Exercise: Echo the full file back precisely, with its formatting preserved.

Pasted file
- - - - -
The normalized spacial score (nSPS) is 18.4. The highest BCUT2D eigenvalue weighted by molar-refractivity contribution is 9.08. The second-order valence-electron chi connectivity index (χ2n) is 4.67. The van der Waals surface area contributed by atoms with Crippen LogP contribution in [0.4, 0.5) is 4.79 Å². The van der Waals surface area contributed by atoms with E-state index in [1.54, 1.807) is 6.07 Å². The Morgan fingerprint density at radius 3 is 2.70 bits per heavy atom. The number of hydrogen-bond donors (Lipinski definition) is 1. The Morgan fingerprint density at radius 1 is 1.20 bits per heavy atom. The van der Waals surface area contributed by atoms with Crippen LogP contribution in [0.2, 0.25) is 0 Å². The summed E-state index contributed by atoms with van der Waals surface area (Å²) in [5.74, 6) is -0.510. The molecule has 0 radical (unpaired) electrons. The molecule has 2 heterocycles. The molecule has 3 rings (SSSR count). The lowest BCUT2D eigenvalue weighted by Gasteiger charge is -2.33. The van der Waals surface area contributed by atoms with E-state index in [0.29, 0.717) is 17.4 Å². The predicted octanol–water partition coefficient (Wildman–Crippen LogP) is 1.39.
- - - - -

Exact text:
The normalized spacial score (nSPS) is 18.4. The highest BCUT2D eigenvalue weighted by molar-refractivity contribution is 9.08. The second-order valence-electron chi connectivity index (χ2n) is 4.67. The van der Waals surface area contributed by atoms with Crippen LogP contribution in [0.4, 0.5) is 4.79 Å². The van der Waals surface area contributed by atoms with E-state index in [1.54, 1.807) is 6.07 Å². The Morgan fingerprint density at radius 3 is 2.70 bits per heavy atom. The number of hydrogen-bond donors (Lipinski definition) is 1. The Morgan fingerprint density at radius 1 is 1.20 bits per heavy atom. The van der Waals surface area contributed by atoms with Crippen LogP contribution in [0.2, 0.25) is 0 Å². The summed E-state index contributed by atoms with van der Waals surface area (Å²) in [5.74, 6) is -0.510. The molecule has 0 radical (unpaired) electrons. The molecule has 2 heterocycles. The molecule has 3 rings (SSSR count). The lowest BCUT2D eigenvalue weighted by Gasteiger charge is -2.33. The van der Waals surface area contributed by atoms with E-state index in [0.29, 0.717) is 17.4 Å². The predicted octanol–water partition coefficient (Wildman–Crippen LogP) is 1.39.